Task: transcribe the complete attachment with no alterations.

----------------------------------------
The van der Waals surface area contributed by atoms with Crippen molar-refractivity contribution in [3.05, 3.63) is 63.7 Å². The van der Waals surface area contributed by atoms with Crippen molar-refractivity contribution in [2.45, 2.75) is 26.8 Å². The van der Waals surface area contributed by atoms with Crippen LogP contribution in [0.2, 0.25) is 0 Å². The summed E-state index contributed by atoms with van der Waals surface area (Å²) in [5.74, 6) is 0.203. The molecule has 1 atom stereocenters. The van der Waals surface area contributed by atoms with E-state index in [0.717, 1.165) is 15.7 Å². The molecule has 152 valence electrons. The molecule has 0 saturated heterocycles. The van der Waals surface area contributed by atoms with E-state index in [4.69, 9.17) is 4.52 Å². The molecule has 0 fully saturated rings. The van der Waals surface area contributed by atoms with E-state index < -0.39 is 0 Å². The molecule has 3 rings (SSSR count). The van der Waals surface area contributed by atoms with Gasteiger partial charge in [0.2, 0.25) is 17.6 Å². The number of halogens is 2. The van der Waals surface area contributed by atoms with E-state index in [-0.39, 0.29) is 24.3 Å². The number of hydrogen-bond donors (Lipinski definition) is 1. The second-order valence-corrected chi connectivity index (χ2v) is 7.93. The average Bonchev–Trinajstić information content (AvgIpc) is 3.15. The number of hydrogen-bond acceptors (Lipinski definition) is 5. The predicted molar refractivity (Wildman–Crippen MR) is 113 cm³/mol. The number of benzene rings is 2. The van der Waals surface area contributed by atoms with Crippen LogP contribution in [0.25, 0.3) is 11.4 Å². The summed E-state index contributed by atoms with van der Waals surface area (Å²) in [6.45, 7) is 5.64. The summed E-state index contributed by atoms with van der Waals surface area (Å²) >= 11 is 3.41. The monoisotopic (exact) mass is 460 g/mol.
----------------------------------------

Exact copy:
The van der Waals surface area contributed by atoms with Crippen molar-refractivity contribution in [3.05, 3.63) is 63.7 Å². The van der Waals surface area contributed by atoms with Crippen molar-refractivity contribution in [2.45, 2.75) is 26.8 Å². The van der Waals surface area contributed by atoms with Crippen LogP contribution in [0.2, 0.25) is 0 Å². The summed E-state index contributed by atoms with van der Waals surface area (Å²) in [5.74, 6) is 0.203. The molecule has 1 atom stereocenters. The van der Waals surface area contributed by atoms with E-state index in [0.717, 1.165) is 15.7 Å². The molecule has 152 valence electrons. The molecule has 0 saturated heterocycles. The van der Waals surface area contributed by atoms with E-state index in [4.69, 9.17) is 4.52 Å². The molecule has 0 fully saturated rings. The van der Waals surface area contributed by atoms with E-state index < -0.39 is 0 Å². The molecule has 3 rings (SSSR count). The van der Waals surface area contributed by atoms with Gasteiger partial charge in [0.2, 0.25) is 17.6 Å². The number of halogens is 2. The van der Waals surface area contributed by atoms with E-state index in [-0.39, 0.29) is 24.3 Å². The number of hydrogen-bond donors (Lipinski definition) is 1. The second-order valence-corrected chi connectivity index (χ2v) is 7.93. The average Bonchev–Trinajstić information content (AvgIpc) is 3.15. The number of hydrogen-bond acceptors (Lipinski definition) is 5. The predicted molar refractivity (Wildman–Crippen MR) is 113 cm³/mol. The number of benzene rings is 2. The van der Waals surface area contributed by atoms with Crippen LogP contribution in [0.25, 0.3) is 11.4 Å². The summed E-state index contributed by atoms with van der Waals surface area (Å²) in [6.45, 7) is 5.64. The summed E-state index contributed by atoms with van der Waals surface area (Å²) >= 11 is 3.41. The monoisotopic (exact) mass is 460 g/mol.